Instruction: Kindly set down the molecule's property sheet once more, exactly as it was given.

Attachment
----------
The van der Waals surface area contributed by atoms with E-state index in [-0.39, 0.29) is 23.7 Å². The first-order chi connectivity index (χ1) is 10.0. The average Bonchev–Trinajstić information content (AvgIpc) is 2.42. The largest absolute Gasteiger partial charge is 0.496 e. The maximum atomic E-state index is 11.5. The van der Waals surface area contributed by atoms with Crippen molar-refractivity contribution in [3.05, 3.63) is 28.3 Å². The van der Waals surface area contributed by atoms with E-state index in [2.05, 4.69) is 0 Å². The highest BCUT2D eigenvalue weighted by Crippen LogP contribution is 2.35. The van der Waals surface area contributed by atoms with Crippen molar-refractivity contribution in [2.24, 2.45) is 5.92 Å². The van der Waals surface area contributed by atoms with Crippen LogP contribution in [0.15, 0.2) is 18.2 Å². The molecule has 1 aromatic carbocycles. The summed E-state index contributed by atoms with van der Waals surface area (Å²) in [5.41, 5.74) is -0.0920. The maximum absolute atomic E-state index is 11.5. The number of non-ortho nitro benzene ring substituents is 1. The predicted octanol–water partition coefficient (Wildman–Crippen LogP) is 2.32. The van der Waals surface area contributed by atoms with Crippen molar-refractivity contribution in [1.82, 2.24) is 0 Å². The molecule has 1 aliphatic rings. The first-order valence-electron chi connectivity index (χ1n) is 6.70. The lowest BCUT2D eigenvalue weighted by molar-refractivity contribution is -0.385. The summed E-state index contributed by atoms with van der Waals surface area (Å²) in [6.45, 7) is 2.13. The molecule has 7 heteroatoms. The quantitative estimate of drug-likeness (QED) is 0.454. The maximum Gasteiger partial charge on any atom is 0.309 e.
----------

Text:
The van der Waals surface area contributed by atoms with E-state index in [-0.39, 0.29) is 23.7 Å². The first-order chi connectivity index (χ1) is 10.0. The average Bonchev–Trinajstić information content (AvgIpc) is 2.42. The largest absolute Gasteiger partial charge is 0.496 e. The maximum atomic E-state index is 11.5. The van der Waals surface area contributed by atoms with Crippen molar-refractivity contribution in [3.05, 3.63) is 28.3 Å². The van der Waals surface area contributed by atoms with E-state index in [2.05, 4.69) is 0 Å². The highest BCUT2D eigenvalue weighted by Crippen LogP contribution is 2.35. The van der Waals surface area contributed by atoms with Crippen molar-refractivity contribution in [2.24, 2.45) is 5.92 Å². The van der Waals surface area contributed by atoms with Crippen LogP contribution in [0.15, 0.2) is 18.2 Å². The molecule has 1 aromatic carbocycles. The summed E-state index contributed by atoms with van der Waals surface area (Å²) in [5.41, 5.74) is -0.0920. The maximum absolute atomic E-state index is 11.5. The number of non-ortho nitro benzene ring substituents is 1. The predicted octanol–water partition coefficient (Wildman–Crippen LogP) is 2.32. The van der Waals surface area contributed by atoms with Crippen molar-refractivity contribution in [1.82, 2.24) is 0 Å². The molecule has 1 aliphatic rings. The first-order valence-electron chi connectivity index (χ1n) is 6.70. The lowest BCUT2D eigenvalue weighted by molar-refractivity contribution is -0.385. The summed E-state index contributed by atoms with van der Waals surface area (Å²) in [6.45, 7) is 2.13. The molecule has 7 heteroatoms. The quantitative estimate of drug-likeness (QED) is 0.454. The maximum Gasteiger partial charge on any atom is 0.309 e.